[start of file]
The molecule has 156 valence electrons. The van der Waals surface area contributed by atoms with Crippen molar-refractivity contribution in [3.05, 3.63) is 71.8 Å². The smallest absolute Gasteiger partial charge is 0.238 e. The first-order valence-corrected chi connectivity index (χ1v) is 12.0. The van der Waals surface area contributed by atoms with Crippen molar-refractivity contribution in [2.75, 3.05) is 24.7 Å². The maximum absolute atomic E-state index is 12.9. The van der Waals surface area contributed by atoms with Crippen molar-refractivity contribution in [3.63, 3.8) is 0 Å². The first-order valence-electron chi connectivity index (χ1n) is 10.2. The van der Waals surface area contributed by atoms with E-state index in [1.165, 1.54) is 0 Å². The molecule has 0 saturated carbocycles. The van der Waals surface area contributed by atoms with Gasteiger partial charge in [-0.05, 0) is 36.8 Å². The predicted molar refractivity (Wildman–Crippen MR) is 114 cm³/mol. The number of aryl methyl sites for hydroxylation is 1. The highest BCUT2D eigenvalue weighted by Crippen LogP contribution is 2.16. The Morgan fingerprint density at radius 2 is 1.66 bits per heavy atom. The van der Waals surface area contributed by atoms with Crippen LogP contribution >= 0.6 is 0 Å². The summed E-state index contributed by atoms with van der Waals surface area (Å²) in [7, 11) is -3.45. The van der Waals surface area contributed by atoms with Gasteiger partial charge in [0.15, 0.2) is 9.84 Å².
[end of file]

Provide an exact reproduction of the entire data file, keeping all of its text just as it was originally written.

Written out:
The molecule has 156 valence electrons. The van der Waals surface area contributed by atoms with Crippen molar-refractivity contribution in [3.05, 3.63) is 71.8 Å². The smallest absolute Gasteiger partial charge is 0.238 e. The first-order valence-corrected chi connectivity index (χ1v) is 12.0. The van der Waals surface area contributed by atoms with Crippen molar-refractivity contribution in [2.75, 3.05) is 24.7 Å². The maximum absolute atomic E-state index is 12.9. The van der Waals surface area contributed by atoms with Crippen molar-refractivity contribution in [3.63, 3.8) is 0 Å². The first-order valence-electron chi connectivity index (χ1n) is 10.2. The van der Waals surface area contributed by atoms with E-state index in [1.165, 1.54) is 0 Å². The molecule has 0 saturated carbocycles. The van der Waals surface area contributed by atoms with Gasteiger partial charge in [-0.05, 0) is 36.8 Å². The predicted molar refractivity (Wildman–Crippen MR) is 114 cm³/mol. The number of aryl methyl sites for hydroxylation is 1. The highest BCUT2D eigenvalue weighted by Crippen LogP contribution is 2.16. The Morgan fingerprint density at radius 2 is 1.66 bits per heavy atom. The van der Waals surface area contributed by atoms with Crippen LogP contribution >= 0.6 is 0 Å². The summed E-state index contributed by atoms with van der Waals surface area (Å²) in [7, 11) is -3.45. The van der Waals surface area contributed by atoms with Gasteiger partial charge in [0.15, 0.2) is 9.84 Å².